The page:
The kids returned around 3.30 and he went to the main door to welcome them. The kids Jasraj and Simran were both good kids as Pinky had instilled good values in them. They were also extremely disciplined. After coming from school they discarded their school clothes and changed into their home outfits. Unlike India where you had people helping kids here they had to things by themselves and made them remarkably independent.

Pinky had earmarked the week-ends for travel and excursion. After finishing her weekly grocery shopping in the morning the whole family went to visit places of interest or sightseeing. The first week end they all went to the Niagara Falls.

Viewing the falls at close range  gave him the goose bumps. Here it was at last – the natural wonder of which he had heard and read so much as a child. He was not a bright student at school but the subject of Geography interested him a great deal and he had been especially interested in the falls. He knew that every second 28 million litres of water travel down it every second. It is comprised of three waterfalls, from the largest to the smallest, the Horseshoe Falls( also known as the Canadian Falls), American Falls and the Bridal Veil Falls. The height of the falls in some sections is over 176 feet.

A couple of weeks later they were at the Waterfront. It was a lively , vibrant place and he admired the wonderful upkeep and  maintenance of the place. The impeccable narrow lanes that winded through the lake shore were filled with cyclists and skaters of all ages, sex and size. He felt a stab of regret. If only Mandeep was here with him to enjoy  and take in the beauty of the place.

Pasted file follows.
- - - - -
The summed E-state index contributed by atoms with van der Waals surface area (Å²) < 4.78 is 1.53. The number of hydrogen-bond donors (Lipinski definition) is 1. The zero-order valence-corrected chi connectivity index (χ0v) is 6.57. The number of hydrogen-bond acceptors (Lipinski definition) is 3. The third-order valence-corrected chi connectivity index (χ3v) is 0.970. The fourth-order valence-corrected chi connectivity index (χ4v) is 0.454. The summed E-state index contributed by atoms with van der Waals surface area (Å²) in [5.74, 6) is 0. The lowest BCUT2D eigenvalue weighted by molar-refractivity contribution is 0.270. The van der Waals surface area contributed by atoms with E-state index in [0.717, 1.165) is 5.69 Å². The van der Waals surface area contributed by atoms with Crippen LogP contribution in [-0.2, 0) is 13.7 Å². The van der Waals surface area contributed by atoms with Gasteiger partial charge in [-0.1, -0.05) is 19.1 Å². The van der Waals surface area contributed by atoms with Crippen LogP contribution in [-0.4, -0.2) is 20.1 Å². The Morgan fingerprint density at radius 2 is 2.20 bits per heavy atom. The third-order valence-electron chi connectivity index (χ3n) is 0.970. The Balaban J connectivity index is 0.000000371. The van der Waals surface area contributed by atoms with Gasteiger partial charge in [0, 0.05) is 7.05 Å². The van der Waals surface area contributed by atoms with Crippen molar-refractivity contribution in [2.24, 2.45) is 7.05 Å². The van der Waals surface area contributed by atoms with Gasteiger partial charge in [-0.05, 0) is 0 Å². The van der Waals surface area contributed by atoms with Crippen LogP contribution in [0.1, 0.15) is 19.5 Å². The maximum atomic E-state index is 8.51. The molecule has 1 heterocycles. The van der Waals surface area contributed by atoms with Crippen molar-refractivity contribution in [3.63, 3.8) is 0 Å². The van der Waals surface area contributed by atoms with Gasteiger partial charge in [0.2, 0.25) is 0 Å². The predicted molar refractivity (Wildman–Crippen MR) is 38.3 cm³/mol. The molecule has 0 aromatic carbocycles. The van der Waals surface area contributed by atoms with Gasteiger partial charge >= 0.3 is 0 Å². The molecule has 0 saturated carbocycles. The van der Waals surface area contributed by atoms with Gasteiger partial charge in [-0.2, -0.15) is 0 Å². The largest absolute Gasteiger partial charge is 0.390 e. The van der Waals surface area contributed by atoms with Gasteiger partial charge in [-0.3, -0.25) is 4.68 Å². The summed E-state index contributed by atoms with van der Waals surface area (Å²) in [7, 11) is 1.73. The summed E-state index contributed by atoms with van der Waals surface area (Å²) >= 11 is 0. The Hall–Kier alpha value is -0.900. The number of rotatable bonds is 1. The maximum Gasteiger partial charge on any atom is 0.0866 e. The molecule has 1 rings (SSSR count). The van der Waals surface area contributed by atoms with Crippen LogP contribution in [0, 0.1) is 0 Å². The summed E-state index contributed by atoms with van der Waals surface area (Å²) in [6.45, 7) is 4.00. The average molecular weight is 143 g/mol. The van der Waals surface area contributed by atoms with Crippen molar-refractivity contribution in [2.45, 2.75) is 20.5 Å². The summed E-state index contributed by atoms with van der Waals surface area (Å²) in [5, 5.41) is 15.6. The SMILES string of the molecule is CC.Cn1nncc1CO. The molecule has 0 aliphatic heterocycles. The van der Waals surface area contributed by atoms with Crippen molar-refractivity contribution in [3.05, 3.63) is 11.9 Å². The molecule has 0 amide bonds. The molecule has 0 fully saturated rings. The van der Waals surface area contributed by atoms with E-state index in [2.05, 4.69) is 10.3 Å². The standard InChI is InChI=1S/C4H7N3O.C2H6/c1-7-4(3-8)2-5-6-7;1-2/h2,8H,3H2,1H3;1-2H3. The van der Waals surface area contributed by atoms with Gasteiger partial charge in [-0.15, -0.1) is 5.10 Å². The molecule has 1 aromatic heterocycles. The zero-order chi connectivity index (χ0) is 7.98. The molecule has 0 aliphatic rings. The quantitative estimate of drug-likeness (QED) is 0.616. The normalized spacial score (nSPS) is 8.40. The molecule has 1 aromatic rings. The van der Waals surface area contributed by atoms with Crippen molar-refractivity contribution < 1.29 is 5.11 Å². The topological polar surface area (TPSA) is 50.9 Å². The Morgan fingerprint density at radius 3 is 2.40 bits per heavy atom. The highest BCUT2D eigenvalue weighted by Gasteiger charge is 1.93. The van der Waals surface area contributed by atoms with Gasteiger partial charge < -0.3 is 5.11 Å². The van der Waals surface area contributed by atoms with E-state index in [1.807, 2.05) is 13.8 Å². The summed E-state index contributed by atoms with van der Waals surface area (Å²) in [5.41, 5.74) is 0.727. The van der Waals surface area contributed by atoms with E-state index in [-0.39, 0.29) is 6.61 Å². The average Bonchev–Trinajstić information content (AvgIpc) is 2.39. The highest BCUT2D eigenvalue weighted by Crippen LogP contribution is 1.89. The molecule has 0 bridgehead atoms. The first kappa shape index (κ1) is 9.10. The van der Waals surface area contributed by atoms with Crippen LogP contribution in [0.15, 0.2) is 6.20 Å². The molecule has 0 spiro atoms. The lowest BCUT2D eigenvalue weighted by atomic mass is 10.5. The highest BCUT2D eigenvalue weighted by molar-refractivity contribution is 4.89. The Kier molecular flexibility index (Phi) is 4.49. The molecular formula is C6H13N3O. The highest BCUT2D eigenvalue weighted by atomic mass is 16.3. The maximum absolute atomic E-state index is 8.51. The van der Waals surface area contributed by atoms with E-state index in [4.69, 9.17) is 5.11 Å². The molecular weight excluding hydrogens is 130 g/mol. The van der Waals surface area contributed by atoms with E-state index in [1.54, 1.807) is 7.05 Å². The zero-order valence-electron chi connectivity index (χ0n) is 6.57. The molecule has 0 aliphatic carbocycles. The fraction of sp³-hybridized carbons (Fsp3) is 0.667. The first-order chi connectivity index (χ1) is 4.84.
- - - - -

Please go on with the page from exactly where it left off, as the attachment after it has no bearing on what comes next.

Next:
A memory of an evening came back to him. This was during the last stages of her disease. She had  undergone a round of chemo and as it always happened afterwards, she was feeling nauseous and drained completely. She had by this time realized that she was fighting a losing battle and her days were numbered. She had suddenly held his arm and her eyes looked at him with a strange look. He would never forget that look as long as he lived. There was pain, hope, hopelessness, fear, sadness, and  a cry to live and go on living. She wanted to speak but due to the extreme exhaustion she  could not form the words. With extreme gentleness and care he  patted her hands and placed the other hand on her forehead. She had with great difficulty withdrawn a folded piece of paper from under her bed and gave it to him.

It was kind of a farewell note. She had written that he should not grieve for her after she was gone. She had further requested that  he should travel and visit the world as that was one of her most cherished wishes of hers. She had concluded by saying that when he would see all the beautiful places she would be seeing them as well through his eyes!